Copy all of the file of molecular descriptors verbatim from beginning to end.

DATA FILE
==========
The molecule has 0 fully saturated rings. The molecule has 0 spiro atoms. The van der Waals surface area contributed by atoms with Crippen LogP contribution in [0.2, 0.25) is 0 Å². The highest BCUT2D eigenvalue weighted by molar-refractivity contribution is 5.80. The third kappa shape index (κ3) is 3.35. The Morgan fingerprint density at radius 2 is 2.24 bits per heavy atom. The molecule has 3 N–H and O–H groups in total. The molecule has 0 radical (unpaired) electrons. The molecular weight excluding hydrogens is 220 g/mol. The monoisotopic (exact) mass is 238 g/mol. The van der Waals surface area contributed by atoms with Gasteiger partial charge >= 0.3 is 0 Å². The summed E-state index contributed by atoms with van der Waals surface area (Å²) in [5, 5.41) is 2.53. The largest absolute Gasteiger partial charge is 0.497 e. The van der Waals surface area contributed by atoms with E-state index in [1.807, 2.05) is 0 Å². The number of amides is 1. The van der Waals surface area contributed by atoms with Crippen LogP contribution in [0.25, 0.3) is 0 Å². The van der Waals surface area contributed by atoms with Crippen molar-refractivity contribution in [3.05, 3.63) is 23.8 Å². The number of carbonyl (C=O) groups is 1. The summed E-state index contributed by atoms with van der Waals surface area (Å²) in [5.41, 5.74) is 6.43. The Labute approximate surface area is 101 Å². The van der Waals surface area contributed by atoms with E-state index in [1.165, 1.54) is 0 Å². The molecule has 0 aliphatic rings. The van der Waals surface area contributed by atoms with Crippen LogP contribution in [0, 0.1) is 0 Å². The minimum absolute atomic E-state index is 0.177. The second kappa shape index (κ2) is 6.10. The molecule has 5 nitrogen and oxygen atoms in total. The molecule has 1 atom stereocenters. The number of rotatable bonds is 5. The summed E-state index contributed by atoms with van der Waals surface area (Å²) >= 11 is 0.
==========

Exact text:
The molecule has 0 fully saturated rings. The molecule has 0 spiro atoms. The van der Waals surface area contributed by atoms with Crippen LogP contribution in [0.2, 0.25) is 0 Å². The highest BCUT2D eigenvalue weighted by molar-refractivity contribution is 5.80. The third kappa shape index (κ3) is 3.35. The Morgan fingerprint density at radius 2 is 2.24 bits per heavy atom. The molecule has 3 N–H and O–H groups in total. The molecule has 0 radical (unpaired) electrons. The molecular weight excluding hydrogens is 220 g/mol. The monoisotopic (exact) mass is 238 g/mol. The van der Waals surface area contributed by atoms with Gasteiger partial charge >= 0.3 is 0 Å². The summed E-state index contributed by atoms with van der Waals surface area (Å²) in [5, 5.41) is 2.53. The largest absolute Gasteiger partial charge is 0.497 e. The van der Waals surface area contributed by atoms with E-state index in [1.807, 2.05) is 0 Å². The number of amides is 1. The van der Waals surface area contributed by atoms with Crippen LogP contribution in [0.25, 0.3) is 0 Å². The van der Waals surface area contributed by atoms with Crippen molar-refractivity contribution in [3.05, 3.63) is 23.8 Å². The number of carbonyl (C=O) groups is 1. The summed E-state index contributed by atoms with van der Waals surface area (Å²) in [5.41, 5.74) is 6.43. The Labute approximate surface area is 101 Å². The van der Waals surface area contributed by atoms with E-state index in [1.165, 1.54) is 0 Å². The molecule has 0 aliphatic rings. The van der Waals surface area contributed by atoms with Crippen LogP contribution in [0, 0.1) is 0 Å². The minimum absolute atomic E-state index is 0.177. The second kappa shape index (κ2) is 6.10. The molecule has 5 nitrogen and oxygen atoms in total. The molecule has 1 atom stereocenters. The number of rotatable bonds is 5. The summed E-state index contributed by atoms with van der Waals surface area (Å²) >= 11 is 0.